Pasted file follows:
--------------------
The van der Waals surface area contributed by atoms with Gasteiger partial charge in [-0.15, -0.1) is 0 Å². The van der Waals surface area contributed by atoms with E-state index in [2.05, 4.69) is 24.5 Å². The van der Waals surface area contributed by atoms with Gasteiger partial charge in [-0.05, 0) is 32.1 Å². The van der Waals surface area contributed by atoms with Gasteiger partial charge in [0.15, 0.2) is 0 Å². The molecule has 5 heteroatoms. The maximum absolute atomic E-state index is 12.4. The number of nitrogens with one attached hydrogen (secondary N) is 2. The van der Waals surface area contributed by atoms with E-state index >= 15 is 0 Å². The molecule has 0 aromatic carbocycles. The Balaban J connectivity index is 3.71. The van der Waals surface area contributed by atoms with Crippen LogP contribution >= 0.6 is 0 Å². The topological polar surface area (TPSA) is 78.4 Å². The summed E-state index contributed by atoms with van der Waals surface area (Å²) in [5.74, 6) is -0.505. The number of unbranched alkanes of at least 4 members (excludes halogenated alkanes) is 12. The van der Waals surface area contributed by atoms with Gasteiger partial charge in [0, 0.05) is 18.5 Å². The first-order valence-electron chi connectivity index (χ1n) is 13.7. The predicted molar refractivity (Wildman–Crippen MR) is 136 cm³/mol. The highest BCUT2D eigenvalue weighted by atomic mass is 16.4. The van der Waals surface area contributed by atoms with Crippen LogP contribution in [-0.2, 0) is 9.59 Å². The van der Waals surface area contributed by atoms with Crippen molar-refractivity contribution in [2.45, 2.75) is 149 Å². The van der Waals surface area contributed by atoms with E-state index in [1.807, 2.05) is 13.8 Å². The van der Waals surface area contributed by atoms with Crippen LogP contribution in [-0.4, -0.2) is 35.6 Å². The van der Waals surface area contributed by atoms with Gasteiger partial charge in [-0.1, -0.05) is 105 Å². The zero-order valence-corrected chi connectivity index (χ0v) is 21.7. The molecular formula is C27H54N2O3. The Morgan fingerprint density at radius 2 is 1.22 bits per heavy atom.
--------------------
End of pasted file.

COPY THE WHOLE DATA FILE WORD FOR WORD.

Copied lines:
The van der Waals surface area contributed by atoms with Gasteiger partial charge in [-0.15, -0.1) is 0 Å². The van der Waals surface area contributed by atoms with E-state index in [2.05, 4.69) is 24.5 Å². The van der Waals surface area contributed by atoms with Gasteiger partial charge in [-0.05, 0) is 32.1 Å². The van der Waals surface area contributed by atoms with Gasteiger partial charge in [0.15, 0.2) is 0 Å². The molecule has 5 heteroatoms. The maximum absolute atomic E-state index is 12.4. The number of nitrogens with one attached hydrogen (secondary N) is 2. The van der Waals surface area contributed by atoms with E-state index >= 15 is 0 Å². The molecule has 0 aromatic carbocycles. The Balaban J connectivity index is 3.71. The van der Waals surface area contributed by atoms with Crippen LogP contribution >= 0.6 is 0 Å². The topological polar surface area (TPSA) is 78.4 Å². The summed E-state index contributed by atoms with van der Waals surface area (Å²) in [5.74, 6) is -0.505. The number of unbranched alkanes of at least 4 members (excludes halogenated alkanes) is 12. The van der Waals surface area contributed by atoms with Gasteiger partial charge in [0, 0.05) is 18.5 Å². The first-order valence-electron chi connectivity index (χ1n) is 13.7. The predicted molar refractivity (Wildman–Crippen MR) is 136 cm³/mol. The highest BCUT2D eigenvalue weighted by atomic mass is 16.4. The van der Waals surface area contributed by atoms with Crippen LogP contribution in [-0.2, 0) is 9.59 Å². The van der Waals surface area contributed by atoms with Crippen molar-refractivity contribution in [2.45, 2.75) is 149 Å². The van der Waals surface area contributed by atoms with E-state index in [1.807, 2.05) is 13.8 Å². The van der Waals surface area contributed by atoms with Crippen LogP contribution in [-0.4, -0.2) is 35.6 Å². The van der Waals surface area contributed by atoms with Gasteiger partial charge in [-0.1, -0.05) is 105 Å². The zero-order valence-corrected chi connectivity index (χ0v) is 21.7. The molecular formula is C27H54N2O3. The Morgan fingerprint density at radius 2 is 1.22 bits per heavy atom.